Speaking of speed, it won’t take long before you notice the pace of the movie. It is less than an hour and a half, and almost feels much shorter. On one hand this is good because whenever there is no action and the characters are just talking, the scene ends just before boredom sits in. On the other hand, some of the action scenes, particularly early in the movie, seem to end just when you want more.
  Eventually Priest makes it to the home where Lucy is taken, and reunites with Hicks. Unfortunately, the two decide to join forces in their search for the girl. Why unfortunate you ask? Because Hicks is played by Cam Gigandet, who carried over his bad acting performance in The Roommate right into the middle of this movie. As the movie went on, I was just cringing every time he tried to deliver an important line. No wonder why they kept the scenes short, and to the point. To make up for Cam’s poor performance, there is Karl Urban, who plays Black Hat. He did a great job of playing this very smooth, and extremely evil villain.
  Since the movie moves at a fast pace, let me stop rambling on, and try to speed this review up. Priest finally takes on some of these vampire creatures. It is interesting how these vampires are truly another species in this movie, and aren’t like the human vampires as we see on TV all the time. They left me wanting to know more about them, but there is never really any detailed discussion about them. Priest mentions the different types of vampire species, but that is about it. The only other thing you get to know about them is that they hate the sun, and what they do in a fight.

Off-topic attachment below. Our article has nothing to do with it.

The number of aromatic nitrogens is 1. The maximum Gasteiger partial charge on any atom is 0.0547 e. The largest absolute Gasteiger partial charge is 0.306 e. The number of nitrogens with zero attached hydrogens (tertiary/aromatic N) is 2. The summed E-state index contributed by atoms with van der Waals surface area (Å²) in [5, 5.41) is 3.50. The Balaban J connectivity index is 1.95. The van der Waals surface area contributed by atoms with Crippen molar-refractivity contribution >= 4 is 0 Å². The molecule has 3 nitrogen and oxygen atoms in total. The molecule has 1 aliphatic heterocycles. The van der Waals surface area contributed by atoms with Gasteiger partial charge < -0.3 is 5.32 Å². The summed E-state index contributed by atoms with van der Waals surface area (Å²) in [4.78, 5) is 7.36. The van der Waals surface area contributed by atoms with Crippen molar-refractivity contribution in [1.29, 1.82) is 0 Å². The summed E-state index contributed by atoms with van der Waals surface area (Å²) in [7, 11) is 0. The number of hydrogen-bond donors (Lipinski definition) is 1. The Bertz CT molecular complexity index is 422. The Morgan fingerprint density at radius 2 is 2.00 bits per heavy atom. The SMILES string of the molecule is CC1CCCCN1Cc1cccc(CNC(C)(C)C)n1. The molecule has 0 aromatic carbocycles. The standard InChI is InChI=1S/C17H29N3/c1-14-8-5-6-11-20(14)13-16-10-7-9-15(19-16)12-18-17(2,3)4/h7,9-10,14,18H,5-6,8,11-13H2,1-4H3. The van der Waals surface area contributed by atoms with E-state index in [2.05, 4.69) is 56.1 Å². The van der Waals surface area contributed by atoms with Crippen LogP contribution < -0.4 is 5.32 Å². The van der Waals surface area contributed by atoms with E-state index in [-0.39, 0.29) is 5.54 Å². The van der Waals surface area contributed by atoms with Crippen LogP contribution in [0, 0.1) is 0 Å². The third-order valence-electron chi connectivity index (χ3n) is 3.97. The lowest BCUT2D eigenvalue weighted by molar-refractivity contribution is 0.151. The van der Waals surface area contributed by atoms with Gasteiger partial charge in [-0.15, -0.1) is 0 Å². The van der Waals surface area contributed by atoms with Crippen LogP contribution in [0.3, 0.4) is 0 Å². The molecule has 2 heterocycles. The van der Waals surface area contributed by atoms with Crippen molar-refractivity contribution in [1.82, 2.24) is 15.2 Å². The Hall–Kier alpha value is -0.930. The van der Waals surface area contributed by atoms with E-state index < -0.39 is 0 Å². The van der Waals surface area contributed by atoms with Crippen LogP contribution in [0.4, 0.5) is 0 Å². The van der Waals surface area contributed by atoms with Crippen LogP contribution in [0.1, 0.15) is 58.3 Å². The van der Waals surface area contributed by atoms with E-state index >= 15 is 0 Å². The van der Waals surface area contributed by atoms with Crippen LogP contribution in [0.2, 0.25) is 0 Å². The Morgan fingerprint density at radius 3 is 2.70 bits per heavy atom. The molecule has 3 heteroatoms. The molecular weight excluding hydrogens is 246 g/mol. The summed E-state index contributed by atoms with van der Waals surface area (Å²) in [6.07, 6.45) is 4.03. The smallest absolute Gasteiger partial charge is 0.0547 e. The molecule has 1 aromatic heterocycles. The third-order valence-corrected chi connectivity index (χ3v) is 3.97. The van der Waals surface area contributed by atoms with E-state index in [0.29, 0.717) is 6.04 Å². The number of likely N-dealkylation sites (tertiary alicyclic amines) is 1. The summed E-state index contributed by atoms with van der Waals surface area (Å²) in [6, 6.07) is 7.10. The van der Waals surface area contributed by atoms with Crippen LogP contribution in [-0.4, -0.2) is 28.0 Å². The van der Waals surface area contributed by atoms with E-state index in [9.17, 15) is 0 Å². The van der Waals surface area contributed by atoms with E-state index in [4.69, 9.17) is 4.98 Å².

The fight scenes aren’t bad, but again are too short. They focus more on Priest being such a great warrior that he kills the vampires too quick. If they wanted to do short scenes, they should have had more vampires for him to kill. The fight scene on the train is more what I was looking for when I decided to see this movie. Another problem I had with the fight scenes is when the characters went into slow motion. They should have just let the scene play out instead of randomly slowing down certain moves the characters make. The only things that are good to see in slow motion are the weapons that the priests use.
  For those thinking about seeing it in 3D, forget about it. There is nothing going on that has to be seen in 3D. There might have been one or two brief moments when I thought maybe one of the weapons was coming at me, but that was about it. With or without the 3D, the movie is visually nice to look at, particularly the shots going in and out of the city. Actually seeing it in 3D only enhances the shot, and made me notice one thing: the cross on the priests’ head didn’t look straight all the time. I know it kind of changes with the expression on their faces, but in some scenes I swear I could see a difference in the cross. It is hard not to notice with all the close ups on their faces, and who isn’t distracted by a cross that is right on the person’s forehead.
  They try really hard making this movie seem as epic as possible. It is very fast paced, as the story moves on with as little conversion as possible. The scenes change with high volume music pumped in trying to get you excited for what is coming. Then you have the great warrior, and his sidekicks on a journey to find a kidnapped girl that ends with a showdown with a villain. As hard as they try, it does come up short of being epic. They could have slowed down the pace just a little, extended the fight scenes, and given more details about the vampires. It turns out to be one of those movies that if you told me you like it, I wouldn’t argue with you. Nor would I argue with you if you told me you hated it. I guess you could say it isn’t that epic after all, so I give it 2.5 pools of blood.